AAPS Explores Alternative School Start Times

. August 27, 2016.

Across the country, concerns abound that students cannot learn optimally during their first hour class because they are so tired. Medical evidence now supports that students should start their classes at a later time. According to the American Academy of Pediatrics (AAP), middle school and high school students should not start their classes until 8:30am, or even later.

“The research is clear that adolescents who get enough sleep have a reduced risk of being overweight or suffering depression, are less likely to be involved in automobile accidents, and have better grades, higher standardized test scores and an overall better quality of life,” said pediatrician Judith Owens, MD, FAAP, lead author of the policy statement, “School Start Times for Adolescents”. “Studies have shown that delaying early school start times is one key factor that can help adolescents get the sleep they need to grow and learn.”

Former Ann Arbor Public Schools (AAPS) teacher Jeff Gaynor, who retired in June after a 38-year elementary and middle school classroom teaching career, agrees with AAP.

“Teachers report having difficulty engaging students during 1st hour classes. Scientifically, and empirically, a later high school start time would be beneficial for learning, and that should be our priority,” said Gaynor.

Numerous studies have reported that the average adolescent in the U.S. is severely sleep-deprived and chronically sleepy. For instance, a National Sleep Foundation poll found 59 percent of 6th through 8th graders and 87 percent of high school students in the U.S. were getting less than the recommended 8.5 to 9.5 hours of sleep on school nights.

Ann Arbor Public Schools’ adjustments

Last year, AAPS changed their start time for some schools. The changes in the start time were from 7:40am at Pioneer and Huron High Schools, and at Skyline High School from 7:30am, all to the new time of 7:45am at the three main high schools. But AAPS had other reasons for the change besides recommendations of AAP and the plethora of medical studies.

Gaynor said other factors were involved with AAPS’ time changes. “AAPS has changed their start times recently in response to last minute and poorly thought out state laws.  No one likes the nearly 9am start time for elementary students, and high schools start too early,” said Gaynor. “This year, with the annually required 1098 hours of instruction spread over five more school days, there have been minor adjustments.  There has been no progress in changing the schedule in a significant way.”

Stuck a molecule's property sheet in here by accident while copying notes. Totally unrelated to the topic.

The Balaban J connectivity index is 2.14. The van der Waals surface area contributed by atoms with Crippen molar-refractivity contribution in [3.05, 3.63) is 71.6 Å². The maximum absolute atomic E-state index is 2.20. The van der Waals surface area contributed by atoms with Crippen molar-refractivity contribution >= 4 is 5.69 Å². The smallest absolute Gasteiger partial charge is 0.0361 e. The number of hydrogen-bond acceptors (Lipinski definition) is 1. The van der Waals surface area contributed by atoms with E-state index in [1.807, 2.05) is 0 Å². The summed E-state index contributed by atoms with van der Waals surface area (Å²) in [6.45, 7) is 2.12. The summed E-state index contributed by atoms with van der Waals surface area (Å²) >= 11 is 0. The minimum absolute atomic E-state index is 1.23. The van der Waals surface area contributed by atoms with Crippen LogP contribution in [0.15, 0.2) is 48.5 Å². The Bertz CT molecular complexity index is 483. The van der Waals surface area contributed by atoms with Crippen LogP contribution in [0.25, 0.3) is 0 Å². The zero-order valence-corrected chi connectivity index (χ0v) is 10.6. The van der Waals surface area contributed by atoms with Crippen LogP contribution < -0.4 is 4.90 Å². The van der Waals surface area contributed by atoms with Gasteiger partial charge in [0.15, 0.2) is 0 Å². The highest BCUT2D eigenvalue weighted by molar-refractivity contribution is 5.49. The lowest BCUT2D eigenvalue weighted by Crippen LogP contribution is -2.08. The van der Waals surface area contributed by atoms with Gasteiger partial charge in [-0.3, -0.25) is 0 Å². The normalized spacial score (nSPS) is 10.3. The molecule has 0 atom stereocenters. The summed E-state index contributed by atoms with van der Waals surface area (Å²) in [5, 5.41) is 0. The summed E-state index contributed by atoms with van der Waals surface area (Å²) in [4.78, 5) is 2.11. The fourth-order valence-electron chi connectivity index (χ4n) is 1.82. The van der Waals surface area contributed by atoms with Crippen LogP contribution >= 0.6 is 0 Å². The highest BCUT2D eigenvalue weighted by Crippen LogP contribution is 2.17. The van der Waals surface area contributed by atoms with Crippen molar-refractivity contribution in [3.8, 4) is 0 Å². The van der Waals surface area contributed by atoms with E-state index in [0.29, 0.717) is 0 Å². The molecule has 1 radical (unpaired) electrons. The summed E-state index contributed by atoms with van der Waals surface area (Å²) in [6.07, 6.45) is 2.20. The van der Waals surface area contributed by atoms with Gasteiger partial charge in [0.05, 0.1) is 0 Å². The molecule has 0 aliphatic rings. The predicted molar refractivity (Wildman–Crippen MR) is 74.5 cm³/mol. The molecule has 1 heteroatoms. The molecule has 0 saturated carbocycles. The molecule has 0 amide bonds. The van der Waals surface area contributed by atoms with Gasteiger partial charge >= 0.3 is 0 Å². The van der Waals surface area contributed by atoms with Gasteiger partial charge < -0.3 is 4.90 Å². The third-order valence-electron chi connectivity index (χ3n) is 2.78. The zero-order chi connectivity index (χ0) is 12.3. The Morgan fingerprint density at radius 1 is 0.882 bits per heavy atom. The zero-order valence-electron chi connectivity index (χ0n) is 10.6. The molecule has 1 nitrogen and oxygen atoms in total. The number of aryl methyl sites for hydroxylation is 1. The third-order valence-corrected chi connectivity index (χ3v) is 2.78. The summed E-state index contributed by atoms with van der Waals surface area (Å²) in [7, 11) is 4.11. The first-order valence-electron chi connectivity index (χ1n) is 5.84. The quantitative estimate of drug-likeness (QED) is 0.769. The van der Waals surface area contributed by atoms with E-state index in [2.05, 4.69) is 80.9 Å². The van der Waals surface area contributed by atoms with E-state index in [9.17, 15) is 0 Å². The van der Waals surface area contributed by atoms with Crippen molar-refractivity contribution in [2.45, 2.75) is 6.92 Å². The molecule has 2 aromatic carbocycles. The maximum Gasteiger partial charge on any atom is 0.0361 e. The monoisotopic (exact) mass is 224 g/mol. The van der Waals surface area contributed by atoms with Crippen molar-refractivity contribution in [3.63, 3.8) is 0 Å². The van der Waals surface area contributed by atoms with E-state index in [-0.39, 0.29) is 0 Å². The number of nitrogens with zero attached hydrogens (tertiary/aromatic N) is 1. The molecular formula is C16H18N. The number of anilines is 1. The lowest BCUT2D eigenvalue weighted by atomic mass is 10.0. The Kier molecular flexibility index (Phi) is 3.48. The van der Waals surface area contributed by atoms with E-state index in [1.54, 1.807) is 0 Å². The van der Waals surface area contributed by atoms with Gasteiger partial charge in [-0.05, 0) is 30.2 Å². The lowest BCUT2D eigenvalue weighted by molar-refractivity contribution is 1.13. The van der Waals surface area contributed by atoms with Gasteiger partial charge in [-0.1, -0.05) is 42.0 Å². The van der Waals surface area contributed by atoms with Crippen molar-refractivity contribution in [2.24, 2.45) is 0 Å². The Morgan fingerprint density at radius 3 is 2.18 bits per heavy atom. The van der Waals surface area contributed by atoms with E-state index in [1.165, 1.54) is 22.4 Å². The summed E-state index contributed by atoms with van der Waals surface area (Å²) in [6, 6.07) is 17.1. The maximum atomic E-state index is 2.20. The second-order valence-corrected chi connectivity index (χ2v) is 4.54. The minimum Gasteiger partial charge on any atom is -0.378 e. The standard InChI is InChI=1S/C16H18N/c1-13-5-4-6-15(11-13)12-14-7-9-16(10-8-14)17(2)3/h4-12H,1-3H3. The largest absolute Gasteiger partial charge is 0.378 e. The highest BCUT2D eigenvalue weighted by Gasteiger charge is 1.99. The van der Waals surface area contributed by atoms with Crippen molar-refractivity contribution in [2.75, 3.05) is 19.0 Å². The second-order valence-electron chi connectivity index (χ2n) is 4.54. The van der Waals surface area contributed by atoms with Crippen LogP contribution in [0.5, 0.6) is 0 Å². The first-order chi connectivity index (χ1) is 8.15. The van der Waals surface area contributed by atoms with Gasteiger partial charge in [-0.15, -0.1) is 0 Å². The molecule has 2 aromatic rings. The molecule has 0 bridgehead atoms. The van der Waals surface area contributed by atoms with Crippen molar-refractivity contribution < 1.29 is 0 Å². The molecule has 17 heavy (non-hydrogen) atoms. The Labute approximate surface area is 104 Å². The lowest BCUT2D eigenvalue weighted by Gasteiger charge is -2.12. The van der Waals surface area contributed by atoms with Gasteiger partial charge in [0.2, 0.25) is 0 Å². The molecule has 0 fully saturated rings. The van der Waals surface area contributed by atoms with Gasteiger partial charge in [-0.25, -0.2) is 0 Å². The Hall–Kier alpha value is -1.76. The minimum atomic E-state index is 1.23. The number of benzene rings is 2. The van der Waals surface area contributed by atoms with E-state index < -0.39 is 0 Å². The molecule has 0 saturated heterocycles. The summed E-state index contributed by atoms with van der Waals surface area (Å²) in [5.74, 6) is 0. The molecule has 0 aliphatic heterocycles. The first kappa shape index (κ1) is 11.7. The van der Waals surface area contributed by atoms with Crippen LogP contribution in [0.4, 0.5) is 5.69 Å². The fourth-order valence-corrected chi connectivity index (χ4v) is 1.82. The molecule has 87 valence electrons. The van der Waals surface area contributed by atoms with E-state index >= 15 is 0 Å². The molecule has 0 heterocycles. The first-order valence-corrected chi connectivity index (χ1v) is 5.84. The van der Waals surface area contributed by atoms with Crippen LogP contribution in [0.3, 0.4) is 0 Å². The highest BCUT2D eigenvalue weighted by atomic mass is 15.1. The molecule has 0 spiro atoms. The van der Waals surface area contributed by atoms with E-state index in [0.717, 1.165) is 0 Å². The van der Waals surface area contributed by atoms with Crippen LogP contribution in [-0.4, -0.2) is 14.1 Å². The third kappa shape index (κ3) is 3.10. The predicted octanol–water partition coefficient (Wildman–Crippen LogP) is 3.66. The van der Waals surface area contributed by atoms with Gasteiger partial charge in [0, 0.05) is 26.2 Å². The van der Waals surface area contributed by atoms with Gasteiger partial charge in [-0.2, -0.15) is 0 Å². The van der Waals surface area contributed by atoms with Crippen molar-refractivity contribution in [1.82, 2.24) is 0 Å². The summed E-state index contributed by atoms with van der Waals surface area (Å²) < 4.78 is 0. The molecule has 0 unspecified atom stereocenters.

Multiple reasons for lack of sleep

The AAP also stated that reasons for teens’ lack of sleep are complex, and include homework, extracurricular activities, after-school jobs and use of technology that can keep them up late on weeknights. The AAP recommends that pediatricians counsel teens and parents about healthy sleep habits, including enforcing a media curfew. The AAP also advises healthcare professionals to inform parents, educators, athletic coaches and other stakeholders about the biological and environmental factors that contribute to insufficient sleep.

But the evidence also strongly suggests that a too-early start to the school day is a critical contributor to chronic sleep deprivation among American adolescents. Nationally, an estimated 40 percent of high schools in the U.S. currently have a start time before 8am; only 15 percent start at 8:30am or later. The median middle school start time is 8am, and more than 20 percent of middle schools start at 7:45am or earlier.

Napping, extending sleep on weekends, and caffeine consumption can temporarily counteract sleepiness, but they do not restore optimal alertness and are not a substitute for regular, sufficient sleep, according to the AAP.

Jeff Gaynor, taught at Ann Arbor Public Schools for 38 years.

No schedule will please everyone

Gaynor added there are multiple issues for a school system to consider with the change of start time, besides the medical information.

“However, there are many other factors involved.  This has been an intractable issue for many reasons,” said Gaynor. “The logistics and expense of busing remain factors, since currently, to save money, buses pick up students in shifts, by grade level.  A later high school schedule also affects after school activities.  Part time jobs and volunteer activities will be impacted. For athletics, practices will run late and games against other teams will be hard to schedule. And in many families, older children are now looking after their younger siblings after school. We need to keep exploring options, and getting feedback from the community, but no schedule will please everybody.”